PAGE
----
The choral blend and sound is one the duties of a good choral conductor to mould. In fact, I see choral conducting as an effort to continually mould, sculpt, carve, persuade the sound to fit the style, text, and poetic meaning of the piece to be sung. Intonation is a key issue that has various aspects that affect it: vowel placement, vowel forming, harmonic balance (focussing on louder tonics, slightly expanded 5ths and adjusted 3rds). It is this very important aspect of choral conducting that makes it so different from orchestral conducting. The sound needs to be cultured, nurtured, endlessly coaxed and coached, and sometimes boldly demanded to explode in brilliance. It takes a great attention to detail and is less focussed on GPS navigation and rhythm, more on text, context, unification and expression. Now it might come over as if I am implying that these last things mentioned are not important in orchestral conducting. Quite the opposite! They are obviously present and need attention. However, in my experience, conducting orchestras has a higher demand of general organisation (telling who to enter where, how, and why — all in your gestures), and less fine-picking detailed “poetic” work entailing constant attention to forming the sound itself as is present in all choral conducting.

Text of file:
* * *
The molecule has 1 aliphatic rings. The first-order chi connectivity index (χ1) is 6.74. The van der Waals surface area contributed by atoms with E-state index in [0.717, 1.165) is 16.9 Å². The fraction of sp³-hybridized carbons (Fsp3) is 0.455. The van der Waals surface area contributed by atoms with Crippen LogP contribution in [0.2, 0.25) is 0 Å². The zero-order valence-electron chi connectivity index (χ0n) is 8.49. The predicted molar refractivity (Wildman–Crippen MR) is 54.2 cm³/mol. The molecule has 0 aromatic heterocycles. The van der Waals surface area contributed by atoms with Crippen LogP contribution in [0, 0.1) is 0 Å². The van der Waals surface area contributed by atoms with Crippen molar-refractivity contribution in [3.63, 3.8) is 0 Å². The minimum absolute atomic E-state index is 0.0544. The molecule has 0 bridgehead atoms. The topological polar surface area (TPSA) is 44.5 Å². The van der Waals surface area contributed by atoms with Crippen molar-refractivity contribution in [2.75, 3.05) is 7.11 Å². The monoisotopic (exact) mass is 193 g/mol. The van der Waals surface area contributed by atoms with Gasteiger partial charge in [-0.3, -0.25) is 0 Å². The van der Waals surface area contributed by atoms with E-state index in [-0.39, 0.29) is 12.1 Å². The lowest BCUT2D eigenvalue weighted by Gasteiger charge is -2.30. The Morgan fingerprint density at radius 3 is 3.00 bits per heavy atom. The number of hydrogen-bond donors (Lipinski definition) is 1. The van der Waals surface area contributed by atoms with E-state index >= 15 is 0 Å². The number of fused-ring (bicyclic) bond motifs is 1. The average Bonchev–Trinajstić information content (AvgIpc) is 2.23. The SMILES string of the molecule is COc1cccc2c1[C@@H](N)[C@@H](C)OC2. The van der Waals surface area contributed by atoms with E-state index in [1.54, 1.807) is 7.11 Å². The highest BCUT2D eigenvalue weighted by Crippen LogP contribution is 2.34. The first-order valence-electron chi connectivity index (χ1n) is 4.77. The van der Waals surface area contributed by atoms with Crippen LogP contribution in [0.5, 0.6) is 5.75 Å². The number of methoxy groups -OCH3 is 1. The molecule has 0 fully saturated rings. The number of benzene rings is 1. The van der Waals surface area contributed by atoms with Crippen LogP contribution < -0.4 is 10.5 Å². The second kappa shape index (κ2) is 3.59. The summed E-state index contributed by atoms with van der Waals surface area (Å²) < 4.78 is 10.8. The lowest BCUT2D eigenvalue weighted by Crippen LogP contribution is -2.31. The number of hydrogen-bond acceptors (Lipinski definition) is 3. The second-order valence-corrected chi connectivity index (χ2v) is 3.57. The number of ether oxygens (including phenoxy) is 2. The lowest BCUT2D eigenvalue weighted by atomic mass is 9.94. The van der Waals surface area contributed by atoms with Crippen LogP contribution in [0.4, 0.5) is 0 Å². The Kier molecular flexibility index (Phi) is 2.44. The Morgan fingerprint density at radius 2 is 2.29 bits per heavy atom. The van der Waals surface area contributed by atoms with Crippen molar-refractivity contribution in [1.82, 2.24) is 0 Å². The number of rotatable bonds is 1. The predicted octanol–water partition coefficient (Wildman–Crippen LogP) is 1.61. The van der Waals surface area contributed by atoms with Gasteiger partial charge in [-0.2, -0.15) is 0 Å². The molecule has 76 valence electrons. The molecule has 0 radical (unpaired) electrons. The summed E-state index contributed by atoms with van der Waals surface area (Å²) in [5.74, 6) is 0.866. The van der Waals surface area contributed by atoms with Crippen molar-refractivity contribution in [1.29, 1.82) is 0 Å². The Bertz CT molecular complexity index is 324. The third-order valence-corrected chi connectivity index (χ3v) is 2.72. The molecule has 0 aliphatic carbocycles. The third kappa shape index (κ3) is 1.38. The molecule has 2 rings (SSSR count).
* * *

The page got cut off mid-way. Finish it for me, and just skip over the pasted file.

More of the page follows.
My general conclusion after years of both choral and orchestra experience as a conductor AND orchestral violinist and choral singer is that the optimal opera conductor is not the orchestral conductor, but the orchestral AND choral conductor. Someone who knows how to form vocal sound and at the same time be able to lead the orchestra should be the prime candidate for any opera conducting position. Furthermore, choral conducting cannot really be considered less complicated that orchestral conducting as it entails a slightly different skill set than pure orchestral conducting.
To be continued. Next time I'll talk about the differences between small (read, short) conductors and tall conductors, and perhaps even fat (heavily built) and thin. I'm learning quite a bit from observing my video recordings of my own rehearsals, and it's bringing back memories of lessons learned (and unfortunately, forgotten).
Wim van Putten
9/28/2021 06:24:32 am
Kwam toevallig bij deze blog. Boeiend!
Leave a Reply.
orchestral and choral conductor, my daily conducting life described here.